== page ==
There are also these past incidents that creep up that would make a suspicious mind jump quicker such as some kid she used to go to school with “accidentally stabbed themselves” with a pair of scissors and the house fire that killed her parents was arson. Accidentally stabbing yourself with a pair of scissors, the way that’s phrased, makes it as transparent as saying someone “accidentally” hit themselves in the back of the head with a claw hammer. It’s ludicrous.

Orphan (2009, Warner Bros.)

One of the few nice touches was that a picture of the orphanage Esther drew glows in the dark to reveal a fire and deaths. This is quickly negated by having her plaster the walls with drawings and making a glow-in-the-dark pornographic mural, which makes it twice as bad as if the execution of the first drawing was off. The only other highlights are also counteracted by the terrible story but are worth mentioning. In horror film standards Vera Farmiga is very good in this for what’s worth. It would’ve been easier to appreciate her if her character wasn’t a dunce, that shackled her and Skarsgard in quite a few ways. On the other hand Jimmy Bennett’s character always hates Esther and about midway through you want him to take a hatchet to the whole family but unfortunately he doesn’t. He survives and the boy better known as the Young James T. Kirk does get more screen time here and thankfully, for his own sake, is hospitalized but alive in the third act.
Another case of dumbness: Esther gets mom really annoyed, mom twists her arm. Later Esther sticks her arm in a vise in order to break it. Dad believes mom did it. Really? Did you watch mom? Is it possible? I guess. Improbable? Yes. Yet the vise would leave some sort of marks, correct?

Another one: It is discovered Esther stayed at some clinic in Estonia. How? Her picture was online. On an asylum’s webpage? “Look at our crazies”? Why would an inmate’s photo be online? These are just some examples of the excessive demands on our suspension of disbelief that we as an audience are asked to accept. When one is not entertained or scared one can’t forgive such obviously flawed logic.
There actually is more, however, let us cut to the chase. The twist. I’ll give it to them for gambling but here are the problems there: first, the movie was already horrible or not in everyone’s mind so the twist either elevates it or makes it much worse. Even looking back at the scenes that did somewhat set the table like Esther trying to seduce her adopted father it didn’t work on any level. That scene was portrayed callously because the director mishandled it and had it played too innocent by Fuhrman and too passively drunk by Skarsgård, who only really told her off on her second or third attempt. The Heart is Deceitful Above All Things had a very similar style of scene but a much different situation and it was handled so much better. It was disturbing, repugnant, powerful and heartbreaking all at the same time and yet you couldn’t not watch it.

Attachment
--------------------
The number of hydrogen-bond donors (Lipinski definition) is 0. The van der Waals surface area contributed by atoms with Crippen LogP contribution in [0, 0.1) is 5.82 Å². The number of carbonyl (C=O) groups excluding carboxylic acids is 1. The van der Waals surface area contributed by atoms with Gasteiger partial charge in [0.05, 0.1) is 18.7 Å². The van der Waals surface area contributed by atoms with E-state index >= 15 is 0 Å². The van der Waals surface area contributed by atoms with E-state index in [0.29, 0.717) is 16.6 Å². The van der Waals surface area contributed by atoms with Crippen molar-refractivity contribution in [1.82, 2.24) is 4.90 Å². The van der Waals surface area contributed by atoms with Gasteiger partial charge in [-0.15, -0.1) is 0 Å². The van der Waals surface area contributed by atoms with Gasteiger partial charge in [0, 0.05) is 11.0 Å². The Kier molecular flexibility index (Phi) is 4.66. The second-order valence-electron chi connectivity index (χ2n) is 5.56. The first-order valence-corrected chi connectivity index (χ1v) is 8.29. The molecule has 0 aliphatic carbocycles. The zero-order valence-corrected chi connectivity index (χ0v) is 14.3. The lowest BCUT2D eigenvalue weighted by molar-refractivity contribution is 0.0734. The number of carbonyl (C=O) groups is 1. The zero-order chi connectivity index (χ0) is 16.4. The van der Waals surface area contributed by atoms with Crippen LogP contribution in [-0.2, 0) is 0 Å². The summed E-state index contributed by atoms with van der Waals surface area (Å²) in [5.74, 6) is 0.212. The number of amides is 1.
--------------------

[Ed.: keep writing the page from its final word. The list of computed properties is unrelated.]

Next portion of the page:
Orphan (2009, Warner Bros.)

Also, the twist is sort of an anti-climax. Is that the kind of modus operandi that makes you say “Brilliant, it practically writes itself?” No, it’s too convoluted. What purpose does that serve really? Is it shocking? Could be. It could also be humorous. As much as it was mocked later for being such a catch phrase no one laughed when they heard “I see dead people.”

A lot of people saw this movie coming out and thought of The Good Son. Well, surprise! It’s not. It’s worse, so much so. If you want The Good Son go rent it, I already have it. Skip this, I wish I did.


Mini-Review: Shorts (2010)


As those who know me, and if such a person exists, cyberstalk me, know I created this blog after writing on another site, which shall remain nameless, for a while. The point is, I have material sitting around waiting to be re-used on occasion I will re-post them here. Some of those articles or reviews may have been extemporaneous at the time but are slightly random now, regardless enjoy!

Shorts (2010)

Robert Rodriguez’s latest film Shorts is very good family fare. Rodriguez since the late-’90s has been a director who goes back and forth between action films like the El Mariachi series, which are generally more popular, and family films like Spy Kids, The Adventures of Shark Boy and Lava Girl and Shorts.

What is most interesting about this particular title is the way it’s structured. It uses a lot of voice over – which is a risky proposition, but it is well done and Jimmy Bennett narrates the tale with as much energy and zest as if he was onscreen. Rodriguez also employs a narrator who is not the greatest storyteller allowing him to play with structure and tells the story out of chronological order. There is also some fun had with video as the narrator stops, pauses, fast forwards and rewinds footage as needed.